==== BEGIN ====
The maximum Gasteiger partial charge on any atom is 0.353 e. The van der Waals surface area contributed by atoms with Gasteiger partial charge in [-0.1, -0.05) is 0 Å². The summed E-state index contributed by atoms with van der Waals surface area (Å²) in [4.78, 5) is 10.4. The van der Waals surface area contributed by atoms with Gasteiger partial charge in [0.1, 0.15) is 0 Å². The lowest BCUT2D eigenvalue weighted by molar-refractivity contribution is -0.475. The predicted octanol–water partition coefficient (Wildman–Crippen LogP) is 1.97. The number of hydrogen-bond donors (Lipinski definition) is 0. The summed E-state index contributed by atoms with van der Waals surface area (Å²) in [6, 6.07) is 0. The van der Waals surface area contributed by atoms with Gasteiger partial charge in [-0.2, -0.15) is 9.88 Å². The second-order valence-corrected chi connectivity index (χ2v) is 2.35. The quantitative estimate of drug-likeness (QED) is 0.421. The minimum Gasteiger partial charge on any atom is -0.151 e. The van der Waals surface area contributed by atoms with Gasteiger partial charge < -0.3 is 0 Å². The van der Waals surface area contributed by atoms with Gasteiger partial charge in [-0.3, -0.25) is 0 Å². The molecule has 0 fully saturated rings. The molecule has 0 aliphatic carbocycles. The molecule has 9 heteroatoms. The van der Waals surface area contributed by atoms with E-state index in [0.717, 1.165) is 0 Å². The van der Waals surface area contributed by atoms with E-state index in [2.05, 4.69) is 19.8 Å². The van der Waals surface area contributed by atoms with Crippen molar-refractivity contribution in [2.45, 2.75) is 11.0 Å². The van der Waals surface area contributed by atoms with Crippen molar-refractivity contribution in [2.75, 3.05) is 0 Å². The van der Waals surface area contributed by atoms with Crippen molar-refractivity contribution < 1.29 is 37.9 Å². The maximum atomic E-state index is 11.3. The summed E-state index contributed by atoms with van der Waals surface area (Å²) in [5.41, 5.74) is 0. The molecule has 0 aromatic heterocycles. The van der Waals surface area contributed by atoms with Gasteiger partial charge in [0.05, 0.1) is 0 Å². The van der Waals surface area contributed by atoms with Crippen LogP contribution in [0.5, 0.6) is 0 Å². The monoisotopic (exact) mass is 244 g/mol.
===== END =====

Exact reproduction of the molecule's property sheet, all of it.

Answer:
The maximum Gasteiger partial charge on any atom is 0.353 e. The van der Waals surface area contributed by atoms with Gasteiger partial charge in [-0.1, -0.05) is 0 Å². The summed E-state index contributed by atoms with van der Waals surface area (Å²) in [4.78, 5) is 10.4. The van der Waals surface area contributed by atoms with Gasteiger partial charge in [0.1, 0.15) is 0 Å². The lowest BCUT2D eigenvalue weighted by molar-refractivity contribution is -0.475. The predicted octanol–water partition coefficient (Wildman–Crippen LogP) is 1.97. The number of hydrogen-bond donors (Lipinski definition) is 0. The summed E-state index contributed by atoms with van der Waals surface area (Å²) in [6, 6.07) is 0. The van der Waals surface area contributed by atoms with Gasteiger partial charge in [-0.2, -0.15) is 9.88 Å². The second-order valence-corrected chi connectivity index (χ2v) is 2.35. The quantitative estimate of drug-likeness (QED) is 0.421. The minimum Gasteiger partial charge on any atom is -0.151 e. The van der Waals surface area contributed by atoms with Gasteiger partial charge < -0.3 is 0 Å². The van der Waals surface area contributed by atoms with Gasteiger partial charge in [-0.3, -0.25) is 0 Å². The molecule has 0 fully saturated rings. The molecule has 0 aliphatic carbocycles. The molecule has 9 heteroatoms. The van der Waals surface area contributed by atoms with E-state index in [0.717, 1.165) is 0 Å². The van der Waals surface area contributed by atoms with E-state index in [2.05, 4.69) is 19.8 Å². The van der Waals surface area contributed by atoms with Crippen molar-refractivity contribution in [2.45, 2.75) is 11.0 Å². The van der Waals surface area contributed by atoms with Crippen molar-refractivity contribution in [2.75, 3.05) is 0 Å². The van der Waals surface area contributed by atoms with Crippen molar-refractivity contribution < 1.29 is 37.9 Å². The maximum atomic E-state index is 11.3. The summed E-state index contributed by atoms with van der Waals surface area (Å²) in [5.41, 5.74) is 0. The molecule has 0 aromatic heterocycles. The van der Waals surface area contributed by atoms with Gasteiger partial charge in [0.05, 0.1) is 0 Å². The van der Waals surface area contributed by atoms with Crippen LogP contribution in [0.5, 0.6) is 0 Å². The monoisotopic (exact) mass is 244 g/mol.